III. General Architecture of the Servo Modules

Referring now to FIG. 11, an exemplary embodiment of the servo module (e.g., servo module 225 i) is shown. In one embodiment, the servo module 225 i comprises two separate modules in communication over connectors 705 and 790. These separate modules are referred to as an “optical detector module” 700 and a “servo mirror control module” 750.

The optical detector module 700 comprises a first processing unit 710, memory 715, a plurality of detection/modulation (DM) circuits 716 and status identification components 717. As shown, the optical detector module 700 features sixteen (16) DM circuits 716 to support four (4) quad-port I/O port modules. Each DM circuit 716 includes an analog-to-digital (A/D) converter 720, a laser 725, optical-electrical (O/E) detectors 730 and 731, and optional amplifiers 735 and 736.

The servo mirror control module 750 comprises a second processing unit 755, a memory 760, a plurality of mirror signal detection and generation (SDG) circuits 761, a third processing unit 775 and status identification components 795. The SDG circuits 761 correspond in number to the DM circuits 716 of the optical detector module 700. Each SDG circuit 761 features an A/D converter 765, a digital-to-analog (D/A) converter 770, hinge position sensors 780-781 and high voltage (HV) mirror drivers 785-786.

As shown in FIG. 11, the optical detector module 700 is removably coupled to the servo mirror control module 750. This allows the optical detector module 700 to be “hot swapped” from a backplane, which features connectors 705 and 790 connecting the optical detector module 700 to the servo mirror control module 750, without disrupting the servo mirror control module's 750 ability to hold the mirrors in their existing positions for an extended period of time. This “hot swapping” of the optical detector module 700 allows for repair or upgrade of the optical detector module 700. Optical detector module 700 receives optical tap (feedback) signals 640 and 662 from one or more I/O port modules (e.g., I/O port module 215 s via link 500) and can transmit optical control signals 726 from the laser 725 for alignment of light signals transferred between two I/O port modules. The optical tap signal 640 is based on an input light signal that is routed to the switch fabric.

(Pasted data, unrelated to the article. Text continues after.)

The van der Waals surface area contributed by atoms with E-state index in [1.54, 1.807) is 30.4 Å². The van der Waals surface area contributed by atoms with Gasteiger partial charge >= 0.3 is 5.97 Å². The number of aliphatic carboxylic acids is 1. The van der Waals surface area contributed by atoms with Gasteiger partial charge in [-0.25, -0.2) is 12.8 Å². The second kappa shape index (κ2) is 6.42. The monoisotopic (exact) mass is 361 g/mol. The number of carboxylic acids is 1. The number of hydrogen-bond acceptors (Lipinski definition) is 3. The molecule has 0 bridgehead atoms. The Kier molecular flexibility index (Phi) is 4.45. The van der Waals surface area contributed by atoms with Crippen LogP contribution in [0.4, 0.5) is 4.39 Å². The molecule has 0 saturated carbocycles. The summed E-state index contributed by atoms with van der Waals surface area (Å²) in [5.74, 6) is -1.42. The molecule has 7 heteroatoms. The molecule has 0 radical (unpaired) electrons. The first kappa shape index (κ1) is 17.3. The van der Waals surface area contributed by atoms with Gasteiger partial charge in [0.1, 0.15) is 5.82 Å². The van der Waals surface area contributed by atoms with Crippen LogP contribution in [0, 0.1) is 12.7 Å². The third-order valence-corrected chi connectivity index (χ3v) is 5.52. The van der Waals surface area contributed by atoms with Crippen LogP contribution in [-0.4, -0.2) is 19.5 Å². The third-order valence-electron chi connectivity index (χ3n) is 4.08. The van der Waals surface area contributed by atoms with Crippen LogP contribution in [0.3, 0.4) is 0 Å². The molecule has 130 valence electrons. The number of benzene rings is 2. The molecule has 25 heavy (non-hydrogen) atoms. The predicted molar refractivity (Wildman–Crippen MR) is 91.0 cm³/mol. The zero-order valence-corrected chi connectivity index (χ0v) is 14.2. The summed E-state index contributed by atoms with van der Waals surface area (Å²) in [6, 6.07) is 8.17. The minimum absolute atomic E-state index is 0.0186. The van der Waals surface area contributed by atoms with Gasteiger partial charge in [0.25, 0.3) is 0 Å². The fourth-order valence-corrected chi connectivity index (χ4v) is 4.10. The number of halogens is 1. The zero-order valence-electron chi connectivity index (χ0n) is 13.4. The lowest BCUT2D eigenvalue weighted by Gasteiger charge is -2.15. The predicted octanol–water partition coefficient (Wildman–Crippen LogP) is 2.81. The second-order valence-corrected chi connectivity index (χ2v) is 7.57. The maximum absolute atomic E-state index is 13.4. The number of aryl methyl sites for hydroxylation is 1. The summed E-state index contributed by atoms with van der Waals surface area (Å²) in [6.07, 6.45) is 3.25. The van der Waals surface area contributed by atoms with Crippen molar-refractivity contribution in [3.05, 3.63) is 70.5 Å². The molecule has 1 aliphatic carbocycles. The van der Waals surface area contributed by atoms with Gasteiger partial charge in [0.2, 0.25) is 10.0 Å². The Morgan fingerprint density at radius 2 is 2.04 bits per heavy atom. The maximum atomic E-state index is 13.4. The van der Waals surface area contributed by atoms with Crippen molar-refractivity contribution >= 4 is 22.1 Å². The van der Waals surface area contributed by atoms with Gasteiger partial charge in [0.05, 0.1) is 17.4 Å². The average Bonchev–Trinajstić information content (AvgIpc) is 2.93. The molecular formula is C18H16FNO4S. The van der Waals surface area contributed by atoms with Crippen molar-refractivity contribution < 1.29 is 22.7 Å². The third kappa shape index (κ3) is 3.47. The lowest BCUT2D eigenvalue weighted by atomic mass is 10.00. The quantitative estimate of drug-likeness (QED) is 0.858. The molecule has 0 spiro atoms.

More specifically, with respect to servo module 225 i, the O/E detectors 730 and 731 are coupled to tap couplers 630, and 6303 of FIGS. 8-9. More specifically, the O/E detectors 730 and 731 are configured to detect incoming, optical tap signals 640 and 662, convert the optical tap signals 640 and 662 into corresponding electrical control signals measuring a power level of the outgoing light signal, and optionally route the electrical control signals to corresponding amplifiers 735 and 736. The (amplified) electrical control signals are provided to the A/D converter 720. The A/D converter 720 converts the electrical control signals into measured power sense signals 644 of a digital form. The measured power sense signals 644 are provided to the first processing unit 710.

Herein, the first processing unit 710 may perform a number of operations based on the electrical control signals such as threshold crossing, LOS integration, input/output power ratio analysis and the like. Software and other information necessary for performing these operations may be obtained from the memory 715 by the first processing unit 710. Herein, memory 715 can be non-volatile memory such as non-volatile random access memory, electrically erasable programmable read only memory (EEPROM) and the like.

The optical detector module 700 includes multiple status identification components 717 (e.g., light emitting diodes “LEDs”). A first LED 718 identifies whether any operational faults associated with the servo module 225 i have occurred. A second LED 719 indicates when the optical detector module 700 is in service.

Referring still to FIG. 11, in this embodiment, the servo mirror control module 750 comprises the second processing unit 755 that is coupled to both the first processing unit 710 and the third processing unit 775. For instance, in order to adjust the switch fabric in response to the measured power sense signals 644, the second processing unit 755 receives information representative of the measured power sense signals from the first processing unit 710 via connectors 705 and 790. The second processing unit 755 further receives information representative of measured power sense signals for the light signal at a targeted I/O port. This information is provided by the SCM 236 over link 580 via the third processing unit 775. This assists in reducing errors in adjusting the torsional flexures of the mirrors.